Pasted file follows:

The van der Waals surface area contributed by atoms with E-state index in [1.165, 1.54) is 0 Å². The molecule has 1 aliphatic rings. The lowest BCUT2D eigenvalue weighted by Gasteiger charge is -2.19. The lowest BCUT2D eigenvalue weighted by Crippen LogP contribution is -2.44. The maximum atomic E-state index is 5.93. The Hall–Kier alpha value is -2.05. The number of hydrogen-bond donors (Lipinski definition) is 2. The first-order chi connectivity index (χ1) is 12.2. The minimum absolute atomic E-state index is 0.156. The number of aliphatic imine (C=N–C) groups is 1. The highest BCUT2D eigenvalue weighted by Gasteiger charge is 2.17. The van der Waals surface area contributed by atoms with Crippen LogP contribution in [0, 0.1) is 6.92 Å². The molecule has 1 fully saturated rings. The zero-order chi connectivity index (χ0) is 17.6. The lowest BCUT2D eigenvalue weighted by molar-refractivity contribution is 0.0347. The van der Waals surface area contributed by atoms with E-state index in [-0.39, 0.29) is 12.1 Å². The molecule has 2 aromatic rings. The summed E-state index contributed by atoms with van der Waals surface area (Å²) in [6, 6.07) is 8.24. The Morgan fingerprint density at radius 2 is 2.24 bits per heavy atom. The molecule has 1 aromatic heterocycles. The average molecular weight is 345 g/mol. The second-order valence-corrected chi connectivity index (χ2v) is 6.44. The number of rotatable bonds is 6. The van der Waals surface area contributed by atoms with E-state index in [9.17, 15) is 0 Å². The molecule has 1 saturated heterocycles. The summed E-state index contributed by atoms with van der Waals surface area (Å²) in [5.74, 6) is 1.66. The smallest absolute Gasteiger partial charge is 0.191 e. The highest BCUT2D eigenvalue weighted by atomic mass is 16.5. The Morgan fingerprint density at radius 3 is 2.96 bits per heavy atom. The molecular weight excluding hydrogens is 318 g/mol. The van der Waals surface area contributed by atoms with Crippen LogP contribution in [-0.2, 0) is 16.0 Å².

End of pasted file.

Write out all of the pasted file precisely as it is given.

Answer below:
The van der Waals surface area contributed by atoms with E-state index in [1.165, 1.54) is 0 Å². The molecule has 1 aliphatic rings. The lowest BCUT2D eigenvalue weighted by Gasteiger charge is -2.19. The lowest BCUT2D eigenvalue weighted by Crippen LogP contribution is -2.44. The maximum atomic E-state index is 5.93. The Hall–Kier alpha value is -2.05. The number of hydrogen-bond donors (Lipinski definition) is 2. The first-order chi connectivity index (χ1) is 12.2. The minimum absolute atomic E-state index is 0.156. The number of aliphatic imine (C=N–C) groups is 1. The highest BCUT2D eigenvalue weighted by Gasteiger charge is 2.17. The van der Waals surface area contributed by atoms with Crippen LogP contribution in [0, 0.1) is 6.92 Å². The molecule has 1 fully saturated rings. The zero-order chi connectivity index (χ0) is 17.6. The lowest BCUT2D eigenvalue weighted by molar-refractivity contribution is 0.0347. The van der Waals surface area contributed by atoms with E-state index in [-0.39, 0.29) is 12.1 Å². The molecule has 2 aromatic rings. The summed E-state index contributed by atoms with van der Waals surface area (Å²) in [6, 6.07) is 8.24. The Morgan fingerprint density at radius 2 is 2.24 bits per heavy atom. The molecule has 1 aromatic heterocycles. The average molecular weight is 345 g/mol. The second-order valence-corrected chi connectivity index (χ2v) is 6.44. The number of rotatable bonds is 6. The van der Waals surface area contributed by atoms with E-state index in [9.17, 15) is 0 Å². The molecule has 1 saturated heterocycles. The summed E-state index contributed by atoms with van der Waals surface area (Å²) in [5.74, 6) is 1.66. The smallest absolute Gasteiger partial charge is 0.191 e. The highest BCUT2D eigenvalue weighted by atomic mass is 16.5. The Morgan fingerprint density at radius 3 is 2.96 bits per heavy atom. The molecular weight excluding hydrogens is 318 g/mol. The van der Waals surface area contributed by atoms with Crippen LogP contribution in [-0.2, 0) is 16.0 Å².